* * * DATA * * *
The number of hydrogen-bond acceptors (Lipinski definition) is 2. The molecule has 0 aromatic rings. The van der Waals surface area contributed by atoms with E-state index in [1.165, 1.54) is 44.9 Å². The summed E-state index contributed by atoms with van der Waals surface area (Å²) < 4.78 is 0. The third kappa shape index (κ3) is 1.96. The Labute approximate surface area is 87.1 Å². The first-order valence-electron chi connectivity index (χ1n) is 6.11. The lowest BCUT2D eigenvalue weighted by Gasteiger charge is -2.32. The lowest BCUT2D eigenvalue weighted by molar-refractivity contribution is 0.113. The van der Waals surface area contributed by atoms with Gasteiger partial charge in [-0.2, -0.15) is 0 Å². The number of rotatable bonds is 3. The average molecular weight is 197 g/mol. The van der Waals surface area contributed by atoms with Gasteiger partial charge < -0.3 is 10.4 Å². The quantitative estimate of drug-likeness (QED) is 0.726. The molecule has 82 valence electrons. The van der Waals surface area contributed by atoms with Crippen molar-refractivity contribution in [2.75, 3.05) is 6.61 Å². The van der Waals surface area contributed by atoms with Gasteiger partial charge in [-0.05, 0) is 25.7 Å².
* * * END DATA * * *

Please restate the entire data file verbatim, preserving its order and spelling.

The number of hydrogen-bond acceptors (Lipinski definition) is 2. The molecule has 0 aromatic rings. The van der Waals surface area contributed by atoms with E-state index in [1.165, 1.54) is 44.9 Å². The summed E-state index contributed by atoms with van der Waals surface area (Å²) < 4.78 is 0. The third kappa shape index (κ3) is 1.96. The Labute approximate surface area is 87.1 Å². The first-order valence-electron chi connectivity index (χ1n) is 6.11. The lowest BCUT2D eigenvalue weighted by Gasteiger charge is -2.32. The lowest BCUT2D eigenvalue weighted by molar-refractivity contribution is 0.113. The van der Waals surface area contributed by atoms with Gasteiger partial charge in [-0.2, -0.15) is 0 Å². The number of rotatable bonds is 3. The average molecular weight is 197 g/mol. The van der Waals surface area contributed by atoms with Gasteiger partial charge < -0.3 is 10.4 Å². The quantitative estimate of drug-likeness (QED) is 0.726. The molecule has 82 valence electrons. The van der Waals surface area contributed by atoms with Crippen molar-refractivity contribution in [2.75, 3.05) is 6.61 Å². The van der Waals surface area contributed by atoms with Gasteiger partial charge in [-0.05, 0) is 25.7 Å².